In the case that I needed the round bar, I couldn't establish a number of pie slices needed since the clock, which I was making, needed infinite resolution. The clock's duration could be 10 seconds long, one minute long, or ten minutes long. Using only 10 pie slices would make the clock pop dramatically when playing a 10 minute game. I found dynamically creating the clock was the best. Instead of doing all the cos/sin calculations every frame, I cached the data. I had 10 slices, it's true, but the last 'visible' slice was always calculated programatically so that it would start out ata full 1/10 of the unit circle, and decrease with time. Once the slice was invisible then I would remove it and only draw nine slices, shrinking the ninth slice as time went by. I continued to do this until all the slices were gone. Dynamically drawing a tri-fan with ten slices every frame is, realistically, a very cheap thing to do. Almost everything else in the game was static. I should add, perhaps, that this was for a console game, where unified memory and the like make this kind of thing, perhaps, easier to swallow, but I maintain that it's not too expensive and it avoids the 'popping' you get with a fixed set of slice sizes. Ten slices gives you 36 degrees per slice. The bigger your clock, the more obvious the slice-pop. Aesthetically, building the whole thing, or at least the last slice, dynamically just looked better.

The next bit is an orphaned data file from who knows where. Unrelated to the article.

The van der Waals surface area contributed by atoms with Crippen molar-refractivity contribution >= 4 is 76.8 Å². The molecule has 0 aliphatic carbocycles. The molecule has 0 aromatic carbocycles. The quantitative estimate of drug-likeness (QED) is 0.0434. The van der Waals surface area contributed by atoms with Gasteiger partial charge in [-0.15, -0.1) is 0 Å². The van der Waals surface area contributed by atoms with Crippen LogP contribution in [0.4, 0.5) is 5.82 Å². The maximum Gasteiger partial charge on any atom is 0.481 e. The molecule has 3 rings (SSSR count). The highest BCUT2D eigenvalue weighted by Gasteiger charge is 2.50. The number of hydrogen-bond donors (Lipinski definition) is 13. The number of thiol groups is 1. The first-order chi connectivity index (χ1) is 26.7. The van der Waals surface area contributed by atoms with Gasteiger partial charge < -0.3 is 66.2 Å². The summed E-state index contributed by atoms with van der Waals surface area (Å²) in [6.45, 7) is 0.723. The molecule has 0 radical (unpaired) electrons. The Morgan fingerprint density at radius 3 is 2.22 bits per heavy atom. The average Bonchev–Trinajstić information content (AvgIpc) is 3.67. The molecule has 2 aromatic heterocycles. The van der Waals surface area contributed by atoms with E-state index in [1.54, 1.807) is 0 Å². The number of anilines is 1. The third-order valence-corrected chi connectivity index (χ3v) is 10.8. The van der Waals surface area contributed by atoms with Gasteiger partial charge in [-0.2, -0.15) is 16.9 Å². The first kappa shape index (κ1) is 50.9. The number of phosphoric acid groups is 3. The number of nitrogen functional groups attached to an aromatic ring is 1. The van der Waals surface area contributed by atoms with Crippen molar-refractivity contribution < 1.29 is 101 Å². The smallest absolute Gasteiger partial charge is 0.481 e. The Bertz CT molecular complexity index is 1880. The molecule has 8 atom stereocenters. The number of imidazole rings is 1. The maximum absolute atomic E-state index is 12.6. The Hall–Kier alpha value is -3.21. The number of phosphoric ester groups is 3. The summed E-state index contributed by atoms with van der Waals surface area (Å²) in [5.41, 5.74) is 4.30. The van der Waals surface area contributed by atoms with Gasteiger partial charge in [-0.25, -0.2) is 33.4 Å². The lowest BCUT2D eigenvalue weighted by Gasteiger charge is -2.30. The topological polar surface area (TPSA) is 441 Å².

Share this post


Link to post
Share on other sites
What I *meant* to say was "In the general case, Creating it dynamically seems a waste of effort". Sorry if it came across as a criticism of what you did.

In most applications the required resolution would be known ahead of time, and in that case having the "pie" predefined makes setting up and drawing it dead easy as well as very efficient. And in most cases 10 slices would not be sufficient, that was just a number I pulled out of the air.

This of course doesn't hold true if your requirements are different.

Share this post


Link to post
Share on other sites

This topic is 4779 days old which is more than the 365 day threshold we allow for new replies. Please post a new topic.

If you intended to correct an error in the post then please contact us.

Create an account or sign in to comment

You need to be a member in order to leave a comment

Create an account

Sign up for a new account in our community. It's easy!

Register a new account

Sign in

Already have an account? Sign in here.

Sign In Now

Sign in to follow this